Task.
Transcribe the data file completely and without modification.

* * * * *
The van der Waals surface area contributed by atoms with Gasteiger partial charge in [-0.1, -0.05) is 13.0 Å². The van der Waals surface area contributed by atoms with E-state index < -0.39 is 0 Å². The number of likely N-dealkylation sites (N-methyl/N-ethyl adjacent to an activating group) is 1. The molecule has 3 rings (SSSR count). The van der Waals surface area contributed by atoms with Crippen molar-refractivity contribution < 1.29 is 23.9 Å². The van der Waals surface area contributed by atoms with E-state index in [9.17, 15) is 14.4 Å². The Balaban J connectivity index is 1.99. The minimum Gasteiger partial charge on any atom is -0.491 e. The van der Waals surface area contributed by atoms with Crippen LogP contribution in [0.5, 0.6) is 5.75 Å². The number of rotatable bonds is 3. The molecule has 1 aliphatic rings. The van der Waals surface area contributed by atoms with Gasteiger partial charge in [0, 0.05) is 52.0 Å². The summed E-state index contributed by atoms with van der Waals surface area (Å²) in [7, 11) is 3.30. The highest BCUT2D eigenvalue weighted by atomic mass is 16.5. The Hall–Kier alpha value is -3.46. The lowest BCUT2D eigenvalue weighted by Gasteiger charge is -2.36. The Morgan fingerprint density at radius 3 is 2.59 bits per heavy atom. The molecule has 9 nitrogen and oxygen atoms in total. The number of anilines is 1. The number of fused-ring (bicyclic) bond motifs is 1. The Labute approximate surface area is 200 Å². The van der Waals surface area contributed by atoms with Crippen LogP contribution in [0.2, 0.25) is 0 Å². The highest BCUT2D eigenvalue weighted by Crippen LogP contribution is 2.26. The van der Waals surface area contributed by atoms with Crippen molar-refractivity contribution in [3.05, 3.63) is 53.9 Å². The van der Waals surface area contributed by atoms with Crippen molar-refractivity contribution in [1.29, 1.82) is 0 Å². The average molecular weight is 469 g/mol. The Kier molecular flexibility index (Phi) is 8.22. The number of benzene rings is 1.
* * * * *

The van der Waals surface area contributed by atoms with Gasteiger partial charge in [-0.1, -0.05) is 13.0 Å². The van der Waals surface area contributed by atoms with E-state index < -0.39 is 0 Å². The number of likely N-dealkylation sites (N-methyl/N-ethyl adjacent to an activating group) is 1. The molecule has 3 rings (SSSR count). The van der Waals surface area contributed by atoms with Crippen molar-refractivity contribution < 1.29 is 23.9 Å². The van der Waals surface area contributed by atoms with E-state index in [9.17, 15) is 14.4 Å². The Balaban J connectivity index is 1.99. The minimum Gasteiger partial charge on any atom is -0.491 e. The van der Waals surface area contributed by atoms with Crippen LogP contribution in [0.5, 0.6) is 5.75 Å². The number of rotatable bonds is 3. The molecule has 1 aliphatic rings. The van der Waals surface area contributed by atoms with Gasteiger partial charge in [0, 0.05) is 52.0 Å². The summed E-state index contributed by atoms with van der Waals surface area (Å²) in [7, 11) is 3.30. The highest BCUT2D eigenvalue weighted by atomic mass is 16.5. The Hall–Kier alpha value is -3.46. The lowest BCUT2D eigenvalue weighted by Gasteiger charge is -2.36. The Morgan fingerprint density at radius 3 is 2.59 bits per heavy atom. The molecule has 9 nitrogen and oxygen atoms in total. The number of anilines is 1. The number of fused-ring (bicyclic) bond motifs is 1. The Labute approximate surface area is 200 Å². The van der Waals surface area contributed by atoms with Crippen LogP contribution in [0.2, 0.25) is 0 Å². The highest BCUT2D eigenvalue weighted by Crippen LogP contribution is 2.26. The van der Waals surface area contributed by atoms with Crippen molar-refractivity contribution in [3.05, 3.63) is 53.9 Å². The van der Waals surface area contributed by atoms with Crippen molar-refractivity contribution in [1.29, 1.82) is 0 Å². The average molecular weight is 469 g/mol. The Kier molecular flexibility index (Phi) is 8.22. The number of benzene rings is 1.